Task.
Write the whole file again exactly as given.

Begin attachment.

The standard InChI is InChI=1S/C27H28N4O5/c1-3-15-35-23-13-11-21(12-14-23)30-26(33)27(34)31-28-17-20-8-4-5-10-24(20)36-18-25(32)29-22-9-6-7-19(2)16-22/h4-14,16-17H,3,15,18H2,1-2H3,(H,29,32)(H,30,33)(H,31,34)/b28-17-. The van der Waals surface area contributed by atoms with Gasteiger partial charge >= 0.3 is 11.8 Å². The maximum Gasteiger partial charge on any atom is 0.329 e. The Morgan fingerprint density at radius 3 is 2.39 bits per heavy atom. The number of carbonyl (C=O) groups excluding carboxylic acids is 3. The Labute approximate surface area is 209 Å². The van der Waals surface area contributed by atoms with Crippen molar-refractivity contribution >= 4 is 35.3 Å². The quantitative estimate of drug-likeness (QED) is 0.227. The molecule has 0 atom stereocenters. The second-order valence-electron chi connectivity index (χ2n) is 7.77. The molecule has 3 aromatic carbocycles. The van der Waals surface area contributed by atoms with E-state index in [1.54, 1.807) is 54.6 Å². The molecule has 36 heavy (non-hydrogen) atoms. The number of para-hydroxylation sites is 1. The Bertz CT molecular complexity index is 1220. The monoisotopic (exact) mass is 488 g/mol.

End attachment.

The standard InChI is InChI=1S/C27H28N4O5/c1-3-15-35-23-13-11-21(12-14-23)30-26(33)27(34)31-28-17-20-8-4-5-10-24(20)36-18-25(32)29-22-9-6-7-19(2)16-22/h4-14,16-17H,3,15,18H2,1-2H3,(H,29,32)(H,30,33)(H,31,34)/b28-17-. The van der Waals surface area contributed by atoms with Gasteiger partial charge >= 0.3 is 11.8 Å². The maximum Gasteiger partial charge on any atom is 0.329 e. The Morgan fingerprint density at radius 3 is 2.39 bits per heavy atom. The number of carbonyl (C=O) groups excluding carboxylic acids is 3. The Labute approximate surface area is 209 Å². The van der Waals surface area contributed by atoms with Crippen molar-refractivity contribution >= 4 is 35.3 Å². The quantitative estimate of drug-likeness (QED) is 0.227. The molecule has 0 atom stereocenters. The second-order valence-electron chi connectivity index (χ2n) is 7.77. The molecule has 3 aromatic carbocycles. The van der Waals surface area contributed by atoms with E-state index in [1.54, 1.807) is 54.6 Å². The molecule has 36 heavy (non-hydrogen) atoms. The number of para-hydroxylation sites is 1. The Bertz CT molecular complexity index is 1220. The monoisotopic (exact) mass is 488 g/mol.